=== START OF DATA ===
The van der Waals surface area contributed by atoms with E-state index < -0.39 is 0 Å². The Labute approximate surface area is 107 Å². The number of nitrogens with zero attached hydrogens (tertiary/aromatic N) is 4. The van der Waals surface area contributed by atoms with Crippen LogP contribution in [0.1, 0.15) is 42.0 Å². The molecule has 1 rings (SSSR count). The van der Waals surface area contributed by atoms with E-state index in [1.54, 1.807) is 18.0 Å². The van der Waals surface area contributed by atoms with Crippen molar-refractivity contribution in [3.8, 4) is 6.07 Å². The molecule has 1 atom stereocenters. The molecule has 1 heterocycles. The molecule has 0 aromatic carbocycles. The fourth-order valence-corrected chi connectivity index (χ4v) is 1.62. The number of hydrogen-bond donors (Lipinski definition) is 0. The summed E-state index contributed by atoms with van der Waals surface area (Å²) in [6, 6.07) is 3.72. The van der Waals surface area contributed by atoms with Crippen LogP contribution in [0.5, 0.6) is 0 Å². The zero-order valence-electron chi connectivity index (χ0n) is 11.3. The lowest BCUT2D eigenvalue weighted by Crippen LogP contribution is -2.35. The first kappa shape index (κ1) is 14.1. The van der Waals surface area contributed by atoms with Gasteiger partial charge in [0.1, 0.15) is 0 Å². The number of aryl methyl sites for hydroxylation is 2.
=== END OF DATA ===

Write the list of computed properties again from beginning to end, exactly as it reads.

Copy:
The van der Waals surface area contributed by atoms with E-state index < -0.39 is 0 Å². The Labute approximate surface area is 107 Å². The number of nitrogens with zero attached hydrogens (tertiary/aromatic N) is 4. The van der Waals surface area contributed by atoms with Crippen LogP contribution in [0.1, 0.15) is 42.0 Å². The molecule has 1 rings (SSSR count). The van der Waals surface area contributed by atoms with E-state index in [1.54, 1.807) is 18.0 Å². The van der Waals surface area contributed by atoms with Crippen molar-refractivity contribution in [3.8, 4) is 6.07 Å². The molecule has 1 atom stereocenters. The molecule has 1 heterocycles. The molecule has 0 aromatic carbocycles. The fourth-order valence-corrected chi connectivity index (χ4v) is 1.62. The number of hydrogen-bond donors (Lipinski definition) is 0. The summed E-state index contributed by atoms with van der Waals surface area (Å²) in [6, 6.07) is 3.72. The van der Waals surface area contributed by atoms with Crippen LogP contribution in [0.5, 0.6) is 0 Å². The zero-order valence-electron chi connectivity index (χ0n) is 11.3. The lowest BCUT2D eigenvalue weighted by Crippen LogP contribution is -2.35. The first kappa shape index (κ1) is 14.1. The van der Waals surface area contributed by atoms with Gasteiger partial charge in [0.1, 0.15) is 0 Å². The number of aryl methyl sites for hydroxylation is 2.